Richard Mortimer, Rob Wiseman and my sister-in-law Faye Sayer were all instrumental in the Oakington excavation, which took place between 2010 and 2014 and was fundamental to the evolution of ideas and directions in this volume. Furthermore, I am indebted to Michelle Wienhold for her contribution to the spatial statistics, James Morris for advice on geographic information systems (GIS) and statistics, Allison Stewart for her work on teeth, Erin Sebo for discussions about literature during our various collaborations, Patrick Randolph-Quinney for his advice on skeletal metrics and height, and Jenny Hockey for discussions about material culture, in particular the sociology of shoes. My thanks also to Susan Hirst for providing copies of the plans from Mucking to James Barrett, on behalf of the McDonald Institute, to Sam Lucy and Catherine Hills for permission to reproduce illustrations of Spong Hill, to Annia Cherryson for sharing a copy of her Master’s thesis and to Indra Werthmann for illustrations and references relating to Frankish cemeteries.
Two people have seen this project evolve from beginning to end. Chris King was a partner during writing workshops which saw a number of chapters and illustrations completed, as well as in endless discussions about structure and style. Meredith Carroll has been the most supportive of all, having seen the process from the beginning, and I am truly sorry that she did not see the final phases of work. I must also thank Georgina Moore, Nick Baker and Natalie Hickie, who all tolerated, supported or encouraged my writing in various ways. My colleagues have been impeccable and must be recognised as a result because a project like this takes a considerable toll on a small team. In particular Vicki Cummings, James Morris, Seren Griffiths, Dave Robinson and Rick Peterson all made space and time to allow this work to happen. My PhD students must also be recognised for their tolerance in the final months; Justine Biddle and Allison Stewart in particular waited for me with patience as they journeyed through their own writing projects.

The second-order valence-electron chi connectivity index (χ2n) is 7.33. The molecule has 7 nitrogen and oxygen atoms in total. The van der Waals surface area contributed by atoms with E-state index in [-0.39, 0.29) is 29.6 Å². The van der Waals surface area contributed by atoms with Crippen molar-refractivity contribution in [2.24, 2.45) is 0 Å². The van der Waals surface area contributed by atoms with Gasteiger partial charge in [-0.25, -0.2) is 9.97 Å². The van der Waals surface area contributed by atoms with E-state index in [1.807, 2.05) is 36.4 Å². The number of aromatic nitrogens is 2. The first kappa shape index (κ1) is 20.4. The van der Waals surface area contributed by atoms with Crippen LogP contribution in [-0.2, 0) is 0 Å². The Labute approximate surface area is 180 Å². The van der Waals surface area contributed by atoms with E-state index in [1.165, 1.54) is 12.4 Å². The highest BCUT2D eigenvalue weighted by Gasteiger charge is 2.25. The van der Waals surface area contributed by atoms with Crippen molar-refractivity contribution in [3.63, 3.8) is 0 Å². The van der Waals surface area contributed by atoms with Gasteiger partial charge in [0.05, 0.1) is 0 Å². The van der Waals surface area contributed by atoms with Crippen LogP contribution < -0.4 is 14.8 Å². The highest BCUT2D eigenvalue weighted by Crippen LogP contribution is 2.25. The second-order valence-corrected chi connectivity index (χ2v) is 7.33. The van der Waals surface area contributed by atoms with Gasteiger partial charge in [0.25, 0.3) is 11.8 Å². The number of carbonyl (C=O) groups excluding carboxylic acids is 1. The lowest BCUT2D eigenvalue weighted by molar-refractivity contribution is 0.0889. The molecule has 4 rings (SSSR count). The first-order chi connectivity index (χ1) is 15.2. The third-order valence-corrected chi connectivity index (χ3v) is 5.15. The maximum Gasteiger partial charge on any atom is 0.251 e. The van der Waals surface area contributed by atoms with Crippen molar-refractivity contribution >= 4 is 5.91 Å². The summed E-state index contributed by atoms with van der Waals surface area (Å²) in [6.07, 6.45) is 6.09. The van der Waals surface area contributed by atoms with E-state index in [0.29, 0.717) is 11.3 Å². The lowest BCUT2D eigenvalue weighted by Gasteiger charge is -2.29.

For a dyslexic author there is no doubt that some of the most important people in the process of preparing a monograph are the proofreaders and editors. As a consequence I would particularly like to thank Julia Roberts, who assisted me in the preparation of the chapters for the original book proposal, and Talya Bagwell who had the unenviable task of reading and assisting with the manuscript at various stages. Talya worked swiftly and professionally, and I am truly grateful to her for her efforts, without which this volume would not have been possible. Despite these many supporters, all of the errors in the archaeology, grammar or spelling within this volume remain my own.